Windows 7 in-depth review and video: This time Microsoft gets it right
File organization and search
One of Windows 7's most subtle changes will have a surprisingly large impact on the way that people use their computers. It changes the way in which files and documents are organized.
In earlier versions of Windows, including XP and Vista, you're practically forced to organize all of your files and documents under the Documents folder in your user account. Everything about Windows, including default locations for saving, default locations for searching and so on, is built that way. Organize things differently, and you'll make your life difficult.
Windows 7 changes that. Instead of organizing your files and folders in a Documents folder, there is instead an overall Libraries folder, under which separate Downloads, Music, Pictures, and Videos areas can be found.
However, that's not the big change. You can now include folders from other locations on your network in your Libraries. For example, if you have three PCs, and you would like to be able to see all of your work files from all those PCs in one location, you can drag them to your library. Those folders will still live in their original locations but will also show up in your library.
Search has also been improved considerably. From your Windows 7 machine, you can now easily search through other PCs on your network. Place the folders from another PC into a library, do a search on that library, and you'll search the other PC's folders
In addition, search results are easier to scan, and they present more information for each file. It's also much easier to filter searches using file name, author, and file type, because those filters appear just underneath the Windows Explorer search box when you put your cursor into the box.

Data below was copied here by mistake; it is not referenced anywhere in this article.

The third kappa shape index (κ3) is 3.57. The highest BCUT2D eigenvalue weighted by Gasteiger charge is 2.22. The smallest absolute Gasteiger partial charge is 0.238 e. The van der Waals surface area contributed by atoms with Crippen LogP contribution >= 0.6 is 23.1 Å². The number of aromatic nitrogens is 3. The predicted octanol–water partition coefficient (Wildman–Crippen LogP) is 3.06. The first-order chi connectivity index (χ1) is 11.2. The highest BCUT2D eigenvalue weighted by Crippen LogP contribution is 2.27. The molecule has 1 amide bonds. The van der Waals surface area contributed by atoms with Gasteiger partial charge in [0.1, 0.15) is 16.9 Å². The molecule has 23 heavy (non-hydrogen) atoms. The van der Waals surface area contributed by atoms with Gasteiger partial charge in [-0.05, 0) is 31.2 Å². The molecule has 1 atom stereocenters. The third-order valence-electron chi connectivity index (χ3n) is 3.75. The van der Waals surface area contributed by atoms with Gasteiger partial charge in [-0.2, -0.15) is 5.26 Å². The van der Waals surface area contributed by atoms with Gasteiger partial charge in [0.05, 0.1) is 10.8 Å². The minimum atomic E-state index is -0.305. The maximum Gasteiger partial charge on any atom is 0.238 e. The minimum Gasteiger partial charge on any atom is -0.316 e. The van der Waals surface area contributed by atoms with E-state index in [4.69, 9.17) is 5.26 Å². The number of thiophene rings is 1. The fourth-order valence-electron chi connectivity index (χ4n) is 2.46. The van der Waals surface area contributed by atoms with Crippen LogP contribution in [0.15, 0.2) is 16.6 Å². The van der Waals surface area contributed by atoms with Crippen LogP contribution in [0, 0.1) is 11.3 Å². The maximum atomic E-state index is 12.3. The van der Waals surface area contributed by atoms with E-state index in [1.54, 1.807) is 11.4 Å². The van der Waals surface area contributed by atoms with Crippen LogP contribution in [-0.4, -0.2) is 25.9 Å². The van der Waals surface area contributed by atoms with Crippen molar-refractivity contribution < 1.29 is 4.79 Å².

But you don't need to be in Windows Explorer to search other PCs, as long as you've added folders from those PCs to your library. When you do a search from the Start menu's search box, you'll search through those folders as well.
One of Vista's biggest problems has been its lack of hardware support; when it shipped, many peripherals simply didn't work with it. Even Microsoft executives were bedeviled by the problem.
Microsoft says that Windows 7 will support all hardware that Vista does, and even in a pre-beta, it did a stellar job. It recognized all the hardware on my laptop, including the wireless card (something that Vista was particularly finicky about), and my Lexmark E120 network laser printer. In addition, I plugged in an I/O Magic LightScribe DVD burner, and it recognized it without a hitch.
I experienced only one glitch: At first, Windows 7 could not properly recognize the laptop's wide-screen resolution. However, a restart unaccountably fixed the problem. So it goes with betas.
Windows 7 has also added a new feature that's designed to make it easier to work with hardware -- a Device Stage window. This window appears only when a hardware manufacturer has created one to appear specifically for the device. When you plug in the device, instead of familiar Auto-Play, the Device Stage window appears and gives you options such as an icon for scanning or printing, for example. However, given that the window will be written by the vendor, it may also include marketing materials. In any event, none of the hardware I plugged in launched the window; they most likely won't appear until much closer to the Windows 7 launch.
Microsoft is also pushing Windows 7's touch-screen capabilities, although most weren't enabled in this version and very few existing machines include touch-screen features. The idea is that you'll be able to shuttle around applications and windows, run programs and accomplish plenty of tasks this way. Microsoft also claims that the operating system will recognize when you tend to use a mouse or your hands and will, for example, make the Start button larger if you typically touch it with your finger instead of clicking with a mouse.
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